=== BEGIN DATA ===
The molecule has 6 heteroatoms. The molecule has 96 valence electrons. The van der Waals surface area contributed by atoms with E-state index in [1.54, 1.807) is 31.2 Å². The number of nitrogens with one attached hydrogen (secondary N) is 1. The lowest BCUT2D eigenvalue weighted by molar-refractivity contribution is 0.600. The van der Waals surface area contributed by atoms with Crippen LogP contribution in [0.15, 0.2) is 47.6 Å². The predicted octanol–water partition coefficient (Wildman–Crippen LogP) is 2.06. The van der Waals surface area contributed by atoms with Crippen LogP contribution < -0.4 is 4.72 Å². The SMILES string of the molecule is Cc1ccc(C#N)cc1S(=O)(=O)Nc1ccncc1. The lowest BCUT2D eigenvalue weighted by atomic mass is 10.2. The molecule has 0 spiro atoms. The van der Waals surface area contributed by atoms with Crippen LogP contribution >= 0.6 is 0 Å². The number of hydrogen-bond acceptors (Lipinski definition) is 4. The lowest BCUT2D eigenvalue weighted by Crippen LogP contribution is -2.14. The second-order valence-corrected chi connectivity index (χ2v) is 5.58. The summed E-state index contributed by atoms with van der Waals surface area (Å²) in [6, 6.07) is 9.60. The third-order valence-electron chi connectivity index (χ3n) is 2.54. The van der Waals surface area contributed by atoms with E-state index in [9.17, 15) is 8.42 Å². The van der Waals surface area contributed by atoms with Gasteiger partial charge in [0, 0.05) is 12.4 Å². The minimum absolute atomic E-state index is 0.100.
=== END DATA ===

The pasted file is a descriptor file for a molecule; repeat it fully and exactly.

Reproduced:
The molecule has 6 heteroatoms. The molecule has 96 valence electrons. The van der Waals surface area contributed by atoms with E-state index in [1.54, 1.807) is 31.2 Å². The number of nitrogens with one attached hydrogen (secondary N) is 1. The lowest BCUT2D eigenvalue weighted by molar-refractivity contribution is 0.600. The van der Waals surface area contributed by atoms with Crippen LogP contribution in [0.15, 0.2) is 47.6 Å². The predicted octanol–water partition coefficient (Wildman–Crippen LogP) is 2.06. The van der Waals surface area contributed by atoms with Crippen LogP contribution < -0.4 is 4.72 Å². The SMILES string of the molecule is Cc1ccc(C#N)cc1S(=O)(=O)Nc1ccncc1. The lowest BCUT2D eigenvalue weighted by atomic mass is 10.2. The molecule has 0 spiro atoms. The van der Waals surface area contributed by atoms with Crippen LogP contribution >= 0.6 is 0 Å². The number of hydrogen-bond acceptors (Lipinski definition) is 4. The lowest BCUT2D eigenvalue weighted by Crippen LogP contribution is -2.14. The second-order valence-corrected chi connectivity index (χ2v) is 5.58. The summed E-state index contributed by atoms with van der Waals surface area (Å²) in [6, 6.07) is 9.60. The third-order valence-electron chi connectivity index (χ3n) is 2.54. The van der Waals surface area contributed by atoms with E-state index in [9.17, 15) is 8.42 Å². The van der Waals surface area contributed by atoms with Gasteiger partial charge in [0, 0.05) is 12.4 Å². The minimum absolute atomic E-state index is 0.100.